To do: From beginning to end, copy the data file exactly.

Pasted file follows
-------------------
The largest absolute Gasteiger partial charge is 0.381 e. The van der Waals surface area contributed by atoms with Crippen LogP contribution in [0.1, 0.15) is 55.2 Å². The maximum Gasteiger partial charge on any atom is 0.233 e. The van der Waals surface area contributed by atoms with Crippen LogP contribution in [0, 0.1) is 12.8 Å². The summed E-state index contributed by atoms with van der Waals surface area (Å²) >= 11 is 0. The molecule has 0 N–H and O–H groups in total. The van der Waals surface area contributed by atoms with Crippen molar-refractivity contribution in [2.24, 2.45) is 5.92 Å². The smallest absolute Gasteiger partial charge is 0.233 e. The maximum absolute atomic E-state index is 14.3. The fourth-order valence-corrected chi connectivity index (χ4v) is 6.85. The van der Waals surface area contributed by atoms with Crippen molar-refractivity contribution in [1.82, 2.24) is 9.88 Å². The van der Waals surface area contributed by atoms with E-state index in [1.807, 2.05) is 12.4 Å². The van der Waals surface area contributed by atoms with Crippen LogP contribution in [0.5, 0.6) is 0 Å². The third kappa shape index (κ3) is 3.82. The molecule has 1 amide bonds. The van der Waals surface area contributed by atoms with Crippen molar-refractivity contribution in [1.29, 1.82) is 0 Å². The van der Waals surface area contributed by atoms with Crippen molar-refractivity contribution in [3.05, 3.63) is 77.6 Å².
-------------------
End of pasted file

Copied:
The largest absolute Gasteiger partial charge is 0.381 e. The van der Waals surface area contributed by atoms with Crippen LogP contribution in [0.1, 0.15) is 55.2 Å². The maximum Gasteiger partial charge on any atom is 0.233 e. The van der Waals surface area contributed by atoms with Crippen LogP contribution in [0, 0.1) is 12.8 Å². The summed E-state index contributed by atoms with van der Waals surface area (Å²) >= 11 is 0. The molecule has 0 N–H and O–H groups in total. The van der Waals surface area contributed by atoms with Crippen molar-refractivity contribution in [2.24, 2.45) is 5.92 Å². The smallest absolute Gasteiger partial charge is 0.233 e. The maximum absolute atomic E-state index is 14.3. The fourth-order valence-corrected chi connectivity index (χ4v) is 6.85. The van der Waals surface area contributed by atoms with Crippen molar-refractivity contribution in [1.82, 2.24) is 9.88 Å². The van der Waals surface area contributed by atoms with E-state index in [1.807, 2.05) is 12.4 Å². The van der Waals surface area contributed by atoms with Crippen LogP contribution in [0.5, 0.6) is 0 Å². The third kappa shape index (κ3) is 3.82. The molecule has 1 amide bonds. The van der Waals surface area contributed by atoms with Crippen molar-refractivity contribution in [1.29, 1.82) is 0 Å². The van der Waals surface area contributed by atoms with Crippen molar-refractivity contribution in [3.05, 3.63) is 77.6 Å².